Phylogenetic evidence for deleterious mutation load in RNA viruses and its contribution to viral evolution.
Pybus OG., Rambaut A., Belshaw R., Freckleton RP., Drummond AJ., Holmes EC.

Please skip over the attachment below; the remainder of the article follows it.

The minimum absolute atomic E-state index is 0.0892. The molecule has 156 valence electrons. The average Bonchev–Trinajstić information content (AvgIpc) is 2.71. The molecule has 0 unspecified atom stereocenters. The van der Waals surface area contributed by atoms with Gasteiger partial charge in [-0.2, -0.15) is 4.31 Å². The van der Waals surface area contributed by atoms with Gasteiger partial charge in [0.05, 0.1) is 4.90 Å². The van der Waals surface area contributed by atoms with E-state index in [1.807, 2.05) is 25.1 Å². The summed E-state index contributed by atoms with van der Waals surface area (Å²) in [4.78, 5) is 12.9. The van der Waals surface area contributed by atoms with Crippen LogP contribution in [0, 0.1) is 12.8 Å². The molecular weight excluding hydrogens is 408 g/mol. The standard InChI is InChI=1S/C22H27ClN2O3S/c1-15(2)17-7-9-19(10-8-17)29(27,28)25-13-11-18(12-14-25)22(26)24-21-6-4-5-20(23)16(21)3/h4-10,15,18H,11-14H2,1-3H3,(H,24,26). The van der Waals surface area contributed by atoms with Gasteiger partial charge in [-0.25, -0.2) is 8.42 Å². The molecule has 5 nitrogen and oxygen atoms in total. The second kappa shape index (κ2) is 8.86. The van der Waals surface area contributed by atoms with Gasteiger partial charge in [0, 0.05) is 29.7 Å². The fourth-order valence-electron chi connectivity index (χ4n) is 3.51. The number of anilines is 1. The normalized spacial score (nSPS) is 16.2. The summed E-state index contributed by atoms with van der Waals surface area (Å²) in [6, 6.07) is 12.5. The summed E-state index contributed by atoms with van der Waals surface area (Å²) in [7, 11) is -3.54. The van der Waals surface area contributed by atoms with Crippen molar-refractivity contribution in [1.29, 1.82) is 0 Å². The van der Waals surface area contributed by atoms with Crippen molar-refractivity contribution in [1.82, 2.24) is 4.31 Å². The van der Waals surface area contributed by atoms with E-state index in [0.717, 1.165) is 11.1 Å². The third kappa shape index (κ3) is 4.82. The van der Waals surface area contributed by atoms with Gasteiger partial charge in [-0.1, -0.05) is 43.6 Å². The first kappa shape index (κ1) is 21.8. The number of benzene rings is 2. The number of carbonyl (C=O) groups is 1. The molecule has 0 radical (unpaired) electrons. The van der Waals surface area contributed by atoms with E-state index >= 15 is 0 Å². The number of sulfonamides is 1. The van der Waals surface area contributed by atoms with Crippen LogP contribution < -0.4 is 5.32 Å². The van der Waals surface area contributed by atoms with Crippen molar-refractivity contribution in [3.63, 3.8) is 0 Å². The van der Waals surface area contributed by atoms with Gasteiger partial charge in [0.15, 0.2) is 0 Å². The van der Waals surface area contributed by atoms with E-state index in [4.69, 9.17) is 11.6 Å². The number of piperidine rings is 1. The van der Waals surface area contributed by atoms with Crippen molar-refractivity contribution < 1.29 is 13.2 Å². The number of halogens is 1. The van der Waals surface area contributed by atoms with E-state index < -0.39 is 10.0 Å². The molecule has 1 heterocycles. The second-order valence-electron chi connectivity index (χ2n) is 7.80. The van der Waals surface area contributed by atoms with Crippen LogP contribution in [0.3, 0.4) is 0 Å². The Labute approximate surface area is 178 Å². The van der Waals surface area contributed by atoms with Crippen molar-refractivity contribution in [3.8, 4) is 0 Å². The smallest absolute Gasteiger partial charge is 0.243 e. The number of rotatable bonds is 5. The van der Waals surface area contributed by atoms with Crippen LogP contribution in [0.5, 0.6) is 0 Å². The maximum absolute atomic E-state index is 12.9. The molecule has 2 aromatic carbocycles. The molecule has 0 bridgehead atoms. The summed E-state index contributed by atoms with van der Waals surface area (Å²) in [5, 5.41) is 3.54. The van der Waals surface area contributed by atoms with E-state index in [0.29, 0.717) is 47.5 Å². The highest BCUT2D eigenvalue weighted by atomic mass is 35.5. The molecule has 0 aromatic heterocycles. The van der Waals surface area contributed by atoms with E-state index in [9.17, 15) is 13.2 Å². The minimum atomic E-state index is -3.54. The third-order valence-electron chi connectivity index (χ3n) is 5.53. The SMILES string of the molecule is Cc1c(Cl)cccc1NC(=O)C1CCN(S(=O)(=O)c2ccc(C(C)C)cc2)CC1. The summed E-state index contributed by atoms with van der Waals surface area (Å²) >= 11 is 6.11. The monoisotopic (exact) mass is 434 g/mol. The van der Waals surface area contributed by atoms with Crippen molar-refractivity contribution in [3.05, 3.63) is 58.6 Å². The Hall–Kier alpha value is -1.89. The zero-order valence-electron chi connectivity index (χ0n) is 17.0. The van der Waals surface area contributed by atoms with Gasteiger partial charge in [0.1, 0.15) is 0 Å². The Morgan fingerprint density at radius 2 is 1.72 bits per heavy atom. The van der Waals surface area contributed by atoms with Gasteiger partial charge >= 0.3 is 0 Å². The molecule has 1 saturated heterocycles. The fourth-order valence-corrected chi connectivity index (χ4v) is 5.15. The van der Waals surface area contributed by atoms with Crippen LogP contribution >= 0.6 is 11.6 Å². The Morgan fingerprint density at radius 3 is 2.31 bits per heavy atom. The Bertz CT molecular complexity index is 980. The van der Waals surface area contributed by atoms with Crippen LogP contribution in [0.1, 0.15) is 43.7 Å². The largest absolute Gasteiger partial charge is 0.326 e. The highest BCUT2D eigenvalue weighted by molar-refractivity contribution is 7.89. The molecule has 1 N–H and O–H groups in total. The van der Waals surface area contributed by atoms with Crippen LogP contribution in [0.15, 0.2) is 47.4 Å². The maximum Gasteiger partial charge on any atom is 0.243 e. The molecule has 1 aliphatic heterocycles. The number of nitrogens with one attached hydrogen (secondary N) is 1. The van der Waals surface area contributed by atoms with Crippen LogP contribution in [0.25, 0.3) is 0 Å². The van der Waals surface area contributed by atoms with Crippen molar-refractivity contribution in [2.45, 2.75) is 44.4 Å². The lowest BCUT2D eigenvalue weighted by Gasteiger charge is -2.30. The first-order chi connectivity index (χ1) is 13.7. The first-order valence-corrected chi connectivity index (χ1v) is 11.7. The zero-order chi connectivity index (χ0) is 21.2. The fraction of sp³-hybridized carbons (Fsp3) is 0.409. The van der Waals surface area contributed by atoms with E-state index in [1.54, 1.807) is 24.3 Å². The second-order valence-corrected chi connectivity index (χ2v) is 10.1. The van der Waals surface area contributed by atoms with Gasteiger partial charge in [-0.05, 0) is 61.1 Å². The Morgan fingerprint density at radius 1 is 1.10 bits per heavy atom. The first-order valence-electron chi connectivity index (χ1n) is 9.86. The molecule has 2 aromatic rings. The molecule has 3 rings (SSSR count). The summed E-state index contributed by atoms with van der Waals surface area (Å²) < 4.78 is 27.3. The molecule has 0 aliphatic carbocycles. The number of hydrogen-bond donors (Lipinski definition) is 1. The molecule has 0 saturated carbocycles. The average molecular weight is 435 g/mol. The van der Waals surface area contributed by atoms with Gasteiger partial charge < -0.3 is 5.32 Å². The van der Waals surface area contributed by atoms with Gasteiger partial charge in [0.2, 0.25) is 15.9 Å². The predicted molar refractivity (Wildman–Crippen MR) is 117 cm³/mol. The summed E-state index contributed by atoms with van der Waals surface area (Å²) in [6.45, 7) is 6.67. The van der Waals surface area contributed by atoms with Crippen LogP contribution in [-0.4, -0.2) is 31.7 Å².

Populations of RNA viruses are often characterized by abundant genetic variation. However, the relative fitness of these mutations is largely unknown, although this information is central to our understanding of viral emergence, immune evasion, and drug resistance. Here we develop a phylogenetic method, based on the distribution of nonsynonymous and synonymous changes, to assess the relative fitness of polymorphisms in the structural genes of 143 RNA viruses. This reveals that a substantial proportion of the amino acid variation observed in natural populations of RNA viruses comprises transient deleterious mutations that are later purged by purifying selection, potentially limiting virus adaptability. We also demonstrate, for the first time, the existence of a relationship between amino acid variability and the phylogenetic distribution of polymorphisms. From this relationship, we propose an empirical threshold for the maximum viable deleterious mutation load in RNA viruses.